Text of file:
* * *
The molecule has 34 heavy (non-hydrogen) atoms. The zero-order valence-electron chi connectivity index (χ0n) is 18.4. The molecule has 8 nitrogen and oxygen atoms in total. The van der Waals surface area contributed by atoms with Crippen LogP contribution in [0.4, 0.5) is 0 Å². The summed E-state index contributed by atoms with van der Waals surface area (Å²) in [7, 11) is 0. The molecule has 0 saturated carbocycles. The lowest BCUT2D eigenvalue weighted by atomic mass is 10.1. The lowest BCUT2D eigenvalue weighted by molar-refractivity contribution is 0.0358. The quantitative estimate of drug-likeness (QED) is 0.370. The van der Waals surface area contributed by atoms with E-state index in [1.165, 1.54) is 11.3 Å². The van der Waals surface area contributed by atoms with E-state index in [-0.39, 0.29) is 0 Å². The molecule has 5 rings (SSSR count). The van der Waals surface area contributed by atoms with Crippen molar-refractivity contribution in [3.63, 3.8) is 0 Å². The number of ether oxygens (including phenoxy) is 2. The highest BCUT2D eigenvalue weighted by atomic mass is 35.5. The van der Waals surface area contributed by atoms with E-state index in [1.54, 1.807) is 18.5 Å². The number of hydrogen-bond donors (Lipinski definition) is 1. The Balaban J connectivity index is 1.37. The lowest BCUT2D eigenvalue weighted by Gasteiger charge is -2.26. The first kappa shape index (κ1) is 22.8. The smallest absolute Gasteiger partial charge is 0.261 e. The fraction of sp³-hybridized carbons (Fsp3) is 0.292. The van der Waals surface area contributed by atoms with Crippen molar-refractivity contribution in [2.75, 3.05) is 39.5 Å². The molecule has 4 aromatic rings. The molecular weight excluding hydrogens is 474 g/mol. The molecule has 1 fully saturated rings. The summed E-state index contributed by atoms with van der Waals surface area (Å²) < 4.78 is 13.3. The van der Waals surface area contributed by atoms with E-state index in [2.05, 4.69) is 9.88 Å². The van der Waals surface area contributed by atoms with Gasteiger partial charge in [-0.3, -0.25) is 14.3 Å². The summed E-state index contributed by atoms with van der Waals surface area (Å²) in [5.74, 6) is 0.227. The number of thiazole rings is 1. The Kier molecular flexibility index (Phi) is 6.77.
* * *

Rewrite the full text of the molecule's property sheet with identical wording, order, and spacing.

The molecule has 34 heavy (non-hydrogen) atoms. The zero-order valence-electron chi connectivity index (χ0n) is 18.4. The molecule has 8 nitrogen and oxygen atoms in total. The van der Waals surface area contributed by atoms with Crippen LogP contribution in [0.4, 0.5) is 0 Å². The summed E-state index contributed by atoms with van der Waals surface area (Å²) in [7, 11) is 0. The molecule has 0 saturated carbocycles. The lowest BCUT2D eigenvalue weighted by atomic mass is 10.1. The lowest BCUT2D eigenvalue weighted by molar-refractivity contribution is 0.0358. The quantitative estimate of drug-likeness (QED) is 0.370. The van der Waals surface area contributed by atoms with E-state index in [1.165, 1.54) is 11.3 Å². The van der Waals surface area contributed by atoms with E-state index in [-0.39, 0.29) is 0 Å². The molecule has 5 rings (SSSR count). The van der Waals surface area contributed by atoms with Crippen molar-refractivity contribution in [3.63, 3.8) is 0 Å². The number of ether oxygens (including phenoxy) is 2. The highest BCUT2D eigenvalue weighted by atomic mass is 35.5. The van der Waals surface area contributed by atoms with E-state index in [1.54, 1.807) is 18.5 Å². The number of hydrogen-bond donors (Lipinski definition) is 1. The Balaban J connectivity index is 1.37. The lowest BCUT2D eigenvalue weighted by Gasteiger charge is -2.26. The first kappa shape index (κ1) is 22.8. The smallest absolute Gasteiger partial charge is 0.261 e. The fraction of sp³-hybridized carbons (Fsp3) is 0.292. The van der Waals surface area contributed by atoms with Crippen molar-refractivity contribution in [2.75, 3.05) is 39.5 Å². The molecule has 4 aromatic rings. The molecular weight excluding hydrogens is 474 g/mol. The molecule has 1 fully saturated rings. The summed E-state index contributed by atoms with van der Waals surface area (Å²) < 4.78 is 13.3. The van der Waals surface area contributed by atoms with E-state index in [2.05, 4.69) is 9.88 Å². The van der Waals surface area contributed by atoms with Gasteiger partial charge in [-0.3, -0.25) is 14.3 Å². The summed E-state index contributed by atoms with van der Waals surface area (Å²) in [5.74, 6) is 0.227. The number of thiazole rings is 1. The Kier molecular flexibility index (Phi) is 6.77.